In many other nations around the world terrorism did not start with September 11th.
Long before that major turning point, terrorism had been present and affected not only us in the West but those living in the Middle East, Africa and Asia.
Of course in Israel, you are all too familiar with terrorism pre 11th September 2001. I refer to Dr Boaz Ganor's lecture yesterday. He described himself as an academic who didn't have to make decisions about anti-terrorism policy, he only has to define it and advise politicians. Dr Ganor, of course, is not just an academic and cannot take a disinterested view on the matter. Every citizen of the State of Israel has a real interest in countering terrorism and Institutes like this one exist for a purpose, which is to provide a cool headed analysis of the terrorist threat, to provide advice to people like me, both in Israel and elsewhere.
I would like to express my disappointment regarding the incident with Doron Almog. I find it incomprehensible that a senior general in the army of a democratic state, a state which is an ally of ours, was caused such inconvenience, to put it mildly. Attempts to prosecute senior officers and leaders of democratic states should be condemned.
One further matter of interest from London this week is the news that the Prime Minister is being advised to do away with Holocaust Memorial Day. This is a day which has been recognised since 2001. It's a day that was appointed because it's important. I hope that the Prime Minister will not listen to the advice that he is being given.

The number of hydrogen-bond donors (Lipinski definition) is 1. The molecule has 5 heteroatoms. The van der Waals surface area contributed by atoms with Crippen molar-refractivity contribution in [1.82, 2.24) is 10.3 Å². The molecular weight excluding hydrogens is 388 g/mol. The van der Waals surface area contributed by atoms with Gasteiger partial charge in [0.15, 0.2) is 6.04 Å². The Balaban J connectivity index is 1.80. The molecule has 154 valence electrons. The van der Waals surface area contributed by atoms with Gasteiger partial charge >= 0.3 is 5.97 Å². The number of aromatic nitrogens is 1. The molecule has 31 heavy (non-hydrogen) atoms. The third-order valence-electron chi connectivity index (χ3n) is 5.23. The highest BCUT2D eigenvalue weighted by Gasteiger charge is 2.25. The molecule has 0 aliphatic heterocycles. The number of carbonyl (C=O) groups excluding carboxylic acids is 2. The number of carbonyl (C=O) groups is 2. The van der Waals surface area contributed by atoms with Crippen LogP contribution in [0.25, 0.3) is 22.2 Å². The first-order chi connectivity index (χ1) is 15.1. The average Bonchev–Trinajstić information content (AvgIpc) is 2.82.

Indeed, it is not an exaggeration to say that these three regions have suffered more from terrorism over the past decade than the West. The attacks on the U.S. Embassies in Nairobi, Kenya, and Dar Es Salaam, Tanzania, on 7August 1998, for example, killed and wounded far more Kenyans and Tanzanians than Americans, the ostensible western target.
Mass bombings like these brutally demonstrate the willingness of terrorists to kill and maim large numbers of people in countries far from the accepted world centres of power, in countries that are not directly involved in the grievances of South Asia and the Middle East.
They also graphically illustrate that the nature of global terrorism is different. The limited reach and relatively confined political objectives of what one might call 'traditional' terrorists, such as those in Northern Ireland, have changed.
The architects of the new threat seek no armistice; they have no territory to defend, no population to answer to and a very large pool of potential recruits.
They are assisted by the tools of globalization, which make it easier for these groups to organize themselves, coordinate their activities, move money, and disseminate their ideas.
The impact of terrorist attacks, such as those we have seen in New York, Washington or Madrid, can hardly be overestimated. There can no longer be any doubt that asymmetric attacks of this kind are a potent weapon in the hands of those who have no regard for human life. They have the power to drive the domestic and international political agenda of the nations affected.